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Developing clinical practice guidelines: types of evidence and outcomes; values and economics, synthesis, grading, and presentation and deriving recommendations

Steven Woolf1, Holger J Schünemann2, Martin P Eccles3, Jeremy M Grimshaw45 and Paul Shekelle67*

Author Affiliations

1 Department of Family Medicine and Center on Human Needs, Virginia Commonwealth University, Richmond, VA, USA

2 Departments of Clinical Epidemiology and Biostatistics and of Medicine, McMaster University, Hamilton, Canada

3 Institute of Health and Society, Newcastle University, Baddiley-Clark Building, Richardson Road, Newcastle upon Tyne NE2 4AX, UK

4 Clinical Epidemiology Program, Ottawa Hospital Research Institute, Ottawa, ON, Canada

5 Department of Medicine, University of Ottawa, Ottawa, ON, Canada

6 RAND Corporation, Santa Monica, CA 90407, USA

7 Veterans Affairs Greater Los Angeles Healthcare System, Los Angeles, CA 90073, USA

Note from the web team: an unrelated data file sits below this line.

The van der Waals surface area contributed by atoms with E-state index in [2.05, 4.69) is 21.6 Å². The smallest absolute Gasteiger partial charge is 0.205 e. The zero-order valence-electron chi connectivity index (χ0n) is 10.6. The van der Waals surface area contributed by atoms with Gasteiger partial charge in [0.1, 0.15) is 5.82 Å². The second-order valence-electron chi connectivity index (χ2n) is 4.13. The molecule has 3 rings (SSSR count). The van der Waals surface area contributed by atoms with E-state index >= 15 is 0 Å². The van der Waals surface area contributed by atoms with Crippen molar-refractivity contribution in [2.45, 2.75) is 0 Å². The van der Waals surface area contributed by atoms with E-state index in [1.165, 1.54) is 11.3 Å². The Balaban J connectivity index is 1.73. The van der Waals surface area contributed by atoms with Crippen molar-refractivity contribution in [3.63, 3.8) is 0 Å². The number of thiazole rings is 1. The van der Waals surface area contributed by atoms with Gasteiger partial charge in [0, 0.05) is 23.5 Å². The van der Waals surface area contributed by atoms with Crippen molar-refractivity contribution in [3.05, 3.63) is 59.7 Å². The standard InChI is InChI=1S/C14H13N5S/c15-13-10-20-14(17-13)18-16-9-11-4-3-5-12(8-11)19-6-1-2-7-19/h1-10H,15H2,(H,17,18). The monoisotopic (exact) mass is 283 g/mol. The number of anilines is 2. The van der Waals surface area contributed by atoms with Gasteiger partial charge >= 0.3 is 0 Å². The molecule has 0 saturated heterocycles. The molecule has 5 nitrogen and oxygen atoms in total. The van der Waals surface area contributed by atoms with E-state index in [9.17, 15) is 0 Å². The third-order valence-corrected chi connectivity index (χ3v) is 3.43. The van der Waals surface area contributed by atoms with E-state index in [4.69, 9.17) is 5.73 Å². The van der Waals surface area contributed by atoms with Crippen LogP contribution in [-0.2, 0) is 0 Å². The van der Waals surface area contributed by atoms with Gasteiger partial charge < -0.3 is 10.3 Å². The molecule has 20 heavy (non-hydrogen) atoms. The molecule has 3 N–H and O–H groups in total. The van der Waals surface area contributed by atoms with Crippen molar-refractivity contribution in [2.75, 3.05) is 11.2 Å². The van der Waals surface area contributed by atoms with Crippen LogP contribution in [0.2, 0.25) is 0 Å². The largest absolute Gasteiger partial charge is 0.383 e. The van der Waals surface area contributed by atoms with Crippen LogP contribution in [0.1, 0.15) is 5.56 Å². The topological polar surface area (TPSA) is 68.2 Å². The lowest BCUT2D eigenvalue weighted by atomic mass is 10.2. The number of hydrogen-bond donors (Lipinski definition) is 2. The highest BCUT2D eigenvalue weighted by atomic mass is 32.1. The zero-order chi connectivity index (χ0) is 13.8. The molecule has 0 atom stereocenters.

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Implementation Science 2012, 7:61  doi:10.1186/1748-5908-7-61

Published: 4 July 2012


Clinical practice guidelines are one of the foundations of efforts to improve healthcare. In 1999, we authored a paper about methods to develop guidelines. Since it was published, the methods of guideline development have progressed both in terms of methods and necessary procedures and the context for guideline development has changed with the emergence of guideline clearinghouses and large scale guideline production organisations (such as the UK National Institute for Health and Clinical Excellence). It therefore seems timely to, in a series of three articles, update and extend our earlier paper. In this second paper, we discuss issues of identifying and synthesizing evidence: deciding what type of evidence and outcomes to include in guidelines; integrating values into a guideline; incorporating economic considerations; synthesis, grading, and presentation of evidence; and moving from evidence to recommendations.